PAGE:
Another discouraging thing about the rent hike for Novinska, who is turning 38, is that it leaves him with less disposable income to put aside for a down payment on a house.

“It’s less money I can save each month to try and come up with a down payment for a home, which becomes even more unaffordable the longer I rent,” he said. “I’m stuck in a place where I feel I’ll be perpetually renting as housing prices explode, where rent increases, and where saving is impossible.”

Renters who are stuck renting also contribute to the lack of enough apartments to meet demand, keeping vacancy rates low and allowing for price increases.

“It does create some shift among people who may have been wanting to get a home but no longer can. That does prop up the demand for apartment units, which is the next choice because that is what you can do,” said Ron Throupe, associate professor of real estate at the University of Denver’s Daniels College of Business and author of a monthly report on the local apartment market.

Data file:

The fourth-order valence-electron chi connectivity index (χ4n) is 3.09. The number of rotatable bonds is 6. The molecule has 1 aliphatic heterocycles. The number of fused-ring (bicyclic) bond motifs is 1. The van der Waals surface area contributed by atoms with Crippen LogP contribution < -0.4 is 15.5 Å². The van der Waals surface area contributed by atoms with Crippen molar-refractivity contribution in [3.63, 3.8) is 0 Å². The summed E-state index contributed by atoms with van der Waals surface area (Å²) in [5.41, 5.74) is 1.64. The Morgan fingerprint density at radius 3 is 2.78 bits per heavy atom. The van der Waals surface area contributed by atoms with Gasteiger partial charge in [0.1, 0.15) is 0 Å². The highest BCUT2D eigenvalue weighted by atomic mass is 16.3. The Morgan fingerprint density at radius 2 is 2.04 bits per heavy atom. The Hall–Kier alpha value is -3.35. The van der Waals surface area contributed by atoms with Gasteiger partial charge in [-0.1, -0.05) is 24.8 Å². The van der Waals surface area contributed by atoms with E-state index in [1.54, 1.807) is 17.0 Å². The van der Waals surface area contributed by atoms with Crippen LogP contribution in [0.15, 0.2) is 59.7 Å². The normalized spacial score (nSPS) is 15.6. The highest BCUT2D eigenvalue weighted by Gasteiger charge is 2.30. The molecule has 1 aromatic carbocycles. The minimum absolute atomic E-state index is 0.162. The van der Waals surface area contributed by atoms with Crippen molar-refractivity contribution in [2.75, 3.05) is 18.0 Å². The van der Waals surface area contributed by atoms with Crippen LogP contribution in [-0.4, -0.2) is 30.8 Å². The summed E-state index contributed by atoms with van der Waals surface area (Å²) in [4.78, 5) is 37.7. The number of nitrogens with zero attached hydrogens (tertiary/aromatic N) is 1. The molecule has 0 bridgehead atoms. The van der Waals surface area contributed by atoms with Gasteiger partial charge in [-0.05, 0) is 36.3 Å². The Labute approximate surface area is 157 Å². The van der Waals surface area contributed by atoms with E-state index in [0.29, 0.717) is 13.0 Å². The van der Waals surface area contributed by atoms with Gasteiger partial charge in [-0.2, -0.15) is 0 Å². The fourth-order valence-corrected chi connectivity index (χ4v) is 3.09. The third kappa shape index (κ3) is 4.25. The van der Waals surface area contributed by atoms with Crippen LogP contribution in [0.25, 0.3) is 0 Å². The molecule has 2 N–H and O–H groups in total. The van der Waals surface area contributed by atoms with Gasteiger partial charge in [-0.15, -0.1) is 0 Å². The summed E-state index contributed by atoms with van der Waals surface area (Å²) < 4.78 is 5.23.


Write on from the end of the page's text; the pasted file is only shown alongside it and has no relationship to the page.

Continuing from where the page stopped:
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The rental market is also in a much different spot than it was during the housing boom in the ’00s. With credit easy to obtain, many renters became homeowners, pushing up home prices but leaving an excess supply of apartments behind. When the housing market collapsed, those facing foreclosure had the safety net of more restrained rents to fall back to. Now both home prices and rents are rising, and wages will be hard-pressed to keep pace.

High demand has pushed the apartment vacancy rate down to a tight 4.3% in metro Denver, according to the apartment association. The U.S. Census Bureau pegs Colorado’s rental vacancy rate at 3.4% in the first quarter, which is the fifth-lowest rate of any state. Nationwide rental vacancies are at a 37-year low, while the vacancy rate for owned homes is at a 42-year low.